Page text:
Ben Riensche, who farms 16,000 acres in Iowa, would be ecstatic to get $80 per acre selling his corn. But it’ll cost him $240 an acre to feed the plants with nitrogen, triple what he’s used to paying. And that’s not counting what he’ll spend on two other important fertilizers, phosphate and potash, which he says have each doubled in price since he purchased supplies for his 2021 crops.
Pandemic-induced supply bottlenecks and the rising cost of natural gas, a key production input, are among the factors sending fertilizer prices soaring. Add disruptions stemming from Russia’s invasion of Ukraine, and consumers will be paying more for almost every plate of food. “You think they squawk about having gas go from three to four dollars a gallon?” says Riensche. “Wait until the grocery bill is $1,000 a month.”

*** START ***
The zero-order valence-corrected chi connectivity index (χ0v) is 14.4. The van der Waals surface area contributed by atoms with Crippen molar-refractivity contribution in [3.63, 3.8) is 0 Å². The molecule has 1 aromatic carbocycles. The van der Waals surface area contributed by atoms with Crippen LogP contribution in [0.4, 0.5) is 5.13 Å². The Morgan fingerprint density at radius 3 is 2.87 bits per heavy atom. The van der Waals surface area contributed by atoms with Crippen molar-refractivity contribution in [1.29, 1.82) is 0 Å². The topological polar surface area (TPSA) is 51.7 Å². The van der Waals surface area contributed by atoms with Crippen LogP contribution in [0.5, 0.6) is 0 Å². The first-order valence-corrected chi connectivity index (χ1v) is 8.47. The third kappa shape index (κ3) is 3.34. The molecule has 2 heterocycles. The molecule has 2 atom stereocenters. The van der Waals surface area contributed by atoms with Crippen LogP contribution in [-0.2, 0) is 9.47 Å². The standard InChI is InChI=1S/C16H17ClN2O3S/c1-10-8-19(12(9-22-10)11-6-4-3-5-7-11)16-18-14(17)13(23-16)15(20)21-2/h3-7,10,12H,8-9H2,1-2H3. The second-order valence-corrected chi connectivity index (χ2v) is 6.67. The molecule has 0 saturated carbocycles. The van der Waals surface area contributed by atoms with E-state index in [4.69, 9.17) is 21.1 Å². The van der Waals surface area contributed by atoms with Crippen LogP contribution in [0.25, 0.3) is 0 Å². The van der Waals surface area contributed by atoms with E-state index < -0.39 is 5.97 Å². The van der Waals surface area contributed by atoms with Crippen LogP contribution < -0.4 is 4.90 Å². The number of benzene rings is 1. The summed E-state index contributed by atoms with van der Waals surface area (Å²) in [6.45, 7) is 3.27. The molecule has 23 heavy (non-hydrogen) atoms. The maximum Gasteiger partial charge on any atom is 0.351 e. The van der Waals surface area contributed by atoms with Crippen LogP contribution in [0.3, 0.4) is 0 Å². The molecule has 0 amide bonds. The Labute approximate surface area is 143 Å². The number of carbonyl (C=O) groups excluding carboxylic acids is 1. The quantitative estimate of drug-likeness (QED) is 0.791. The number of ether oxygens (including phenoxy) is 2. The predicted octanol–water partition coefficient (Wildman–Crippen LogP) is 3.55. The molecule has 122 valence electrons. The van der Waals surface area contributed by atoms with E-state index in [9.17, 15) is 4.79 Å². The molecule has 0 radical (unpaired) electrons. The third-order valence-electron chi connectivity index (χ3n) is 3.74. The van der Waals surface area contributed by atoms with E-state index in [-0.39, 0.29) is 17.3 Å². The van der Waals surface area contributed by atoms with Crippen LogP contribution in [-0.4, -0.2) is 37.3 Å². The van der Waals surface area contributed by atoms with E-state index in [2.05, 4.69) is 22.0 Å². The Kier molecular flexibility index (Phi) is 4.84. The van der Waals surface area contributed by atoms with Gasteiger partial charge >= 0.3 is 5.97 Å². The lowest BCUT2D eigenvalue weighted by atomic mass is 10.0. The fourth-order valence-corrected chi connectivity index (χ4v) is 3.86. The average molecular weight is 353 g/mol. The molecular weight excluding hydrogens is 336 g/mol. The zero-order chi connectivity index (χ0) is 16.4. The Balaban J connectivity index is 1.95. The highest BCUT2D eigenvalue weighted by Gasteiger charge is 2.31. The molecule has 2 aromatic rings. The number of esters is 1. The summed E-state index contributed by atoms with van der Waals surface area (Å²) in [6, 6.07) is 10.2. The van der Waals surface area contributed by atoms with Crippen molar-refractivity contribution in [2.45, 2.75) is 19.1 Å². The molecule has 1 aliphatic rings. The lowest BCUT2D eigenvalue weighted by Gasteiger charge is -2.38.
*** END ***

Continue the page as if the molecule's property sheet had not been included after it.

Russia is a major low-cost exporter of many kinds of crop nutrients. “No other nation has the same breadth of readily exportable fertilizer supply,” says Alexis Maxwell, an analyst with Bloomberg’s fertilizer analysis and news publication Green Markets. “Their fertilizers move to all continents.”
It’s hard to overstate the importance of fertilizer. The advent of synthetic ammonia fertilizers about a century ago is widely credited for helping food production keep pace with global population growth, freeing humankind from its Malthusian constraint. In that time, the planet’s population has gone from 1.7 billion to 7.7 billion, largely thanks to enormous growth in crop yields. Some experts have estimated that the global population might be half of what it is today without nitrogen fertilizer.